California is the nation's largest state with the socioeconomic, demographic, and ethnic diversity of a large country. Efforts to undertake and succeed in a major transformation of its mental health system—as called for in the President's New Freedom Commission report (1) and the Institute of Medicine's report on Improving the Quality of Care for Mental and Substance-Use Conditions (2)—face numerous challenges. However, recent events have created a stimulus, if not a mandate, for change. In November 2004, California voters passed Proposition 63, which became the Mental Health Services Act (MHSA) (3,4). This historic legislation places a 1% tax on adjusted gross annual incomes over $1 million and earmarks the tax monies to transform the state's 58 county- and city-operated mental health authorities into more consumer- and family-driven, culturally competent, recovery-oriented systems. Addressing the needs of previously unserved or underserved populations is also a clear priority of the legislation. The MHSA was projected to generate nearly $700 million by fiscal year (FY) 2007, increasing thereafter, but actual funding levels have exceeded projections by more than 30% (5,6). In addition to substantial systemwide investment, the new funds represent about a 10% increase in county mental health budgets (7,8,9,10,11,12,13,14,15,16,17,18,19).

Editor's Note: This article is the 11th in a series of reports addressing the goals that were established by the President's New Freedom Commission on Mental Health. The series is supported by a contract with the Substance Abuse and Mental Health Services Administration (SAMHSA). Jeffrey A. Buck, Ph.D., and Anita Everett, M.D., developed the project, and Dr. Buck and Kenneth S. Thompson, M.D., are overseeing it for SAMHSA. The series features articles on topics such as employment, housing, and Medicaid policy as well as reports from states that received a SAMHSA-funded State Incentive Mental Health Transformation Grant.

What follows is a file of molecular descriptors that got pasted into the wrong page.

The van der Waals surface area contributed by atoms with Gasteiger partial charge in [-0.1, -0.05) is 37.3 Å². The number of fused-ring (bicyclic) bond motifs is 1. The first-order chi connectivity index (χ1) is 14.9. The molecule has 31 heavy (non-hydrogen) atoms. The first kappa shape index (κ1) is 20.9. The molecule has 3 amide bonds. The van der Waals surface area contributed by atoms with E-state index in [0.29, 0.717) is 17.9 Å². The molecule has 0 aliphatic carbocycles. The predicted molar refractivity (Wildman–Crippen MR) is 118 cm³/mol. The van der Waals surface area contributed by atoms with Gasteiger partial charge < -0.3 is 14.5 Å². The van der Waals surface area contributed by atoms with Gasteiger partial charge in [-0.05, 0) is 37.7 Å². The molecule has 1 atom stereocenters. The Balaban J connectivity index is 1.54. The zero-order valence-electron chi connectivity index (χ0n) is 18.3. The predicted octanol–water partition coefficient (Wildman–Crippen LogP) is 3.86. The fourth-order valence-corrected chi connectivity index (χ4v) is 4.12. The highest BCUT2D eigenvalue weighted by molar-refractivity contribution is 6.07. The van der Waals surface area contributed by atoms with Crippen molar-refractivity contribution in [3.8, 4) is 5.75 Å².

MHSA implementation itself can be considered "transformational" by balancing greater standardization of mental health service delivery in the state with extensive community involvement and stakeholder input. The state issued guidelines to ensure that this major transformation is consistent with the recovery-oriented spirit of the legislation, but the specific approach in each county was defined by a locally driven planning process (20,21).

This article analyzes the content of the plans submitted by 12 counties to transform their child and adult systems of care. The objectives of this descriptive study were to identify the most common and innovative strategies that counties developed to transform their mental health systems and to examine whether MHSA implementation is moving the entire system toward recovery- and resiliency-oriented services, while preserving the flexibility of counties to respond to local needs and priorities.